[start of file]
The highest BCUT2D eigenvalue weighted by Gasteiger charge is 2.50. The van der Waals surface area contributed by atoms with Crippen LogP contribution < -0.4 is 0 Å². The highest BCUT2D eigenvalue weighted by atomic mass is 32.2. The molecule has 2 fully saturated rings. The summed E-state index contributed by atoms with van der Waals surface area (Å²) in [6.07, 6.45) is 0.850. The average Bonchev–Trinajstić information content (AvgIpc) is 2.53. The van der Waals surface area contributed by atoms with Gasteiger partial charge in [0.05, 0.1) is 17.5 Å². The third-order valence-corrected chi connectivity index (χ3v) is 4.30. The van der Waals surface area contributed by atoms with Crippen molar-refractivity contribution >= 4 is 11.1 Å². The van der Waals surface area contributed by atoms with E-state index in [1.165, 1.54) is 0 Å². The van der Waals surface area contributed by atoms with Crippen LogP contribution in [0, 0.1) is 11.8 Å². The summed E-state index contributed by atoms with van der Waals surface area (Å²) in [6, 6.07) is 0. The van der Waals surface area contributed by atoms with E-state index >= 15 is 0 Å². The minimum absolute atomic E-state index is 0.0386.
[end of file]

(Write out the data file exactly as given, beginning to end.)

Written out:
The highest BCUT2D eigenvalue weighted by Gasteiger charge is 2.50. The van der Waals surface area contributed by atoms with Crippen LogP contribution < -0.4 is 0 Å². The highest BCUT2D eigenvalue weighted by atomic mass is 32.2. The molecule has 2 fully saturated rings. The summed E-state index contributed by atoms with van der Waals surface area (Å²) in [6.07, 6.45) is 0.850. The average Bonchev–Trinajstić information content (AvgIpc) is 2.53. The van der Waals surface area contributed by atoms with Gasteiger partial charge in [0.05, 0.1) is 17.5 Å². The third-order valence-corrected chi connectivity index (χ3v) is 4.30. The van der Waals surface area contributed by atoms with Crippen molar-refractivity contribution >= 4 is 11.1 Å². The van der Waals surface area contributed by atoms with E-state index in [1.165, 1.54) is 0 Å². The van der Waals surface area contributed by atoms with Crippen LogP contribution in [0, 0.1) is 11.8 Å². The summed E-state index contributed by atoms with van der Waals surface area (Å²) in [6, 6.07) is 0. The van der Waals surface area contributed by atoms with E-state index >= 15 is 0 Å². The minimum absolute atomic E-state index is 0.0386.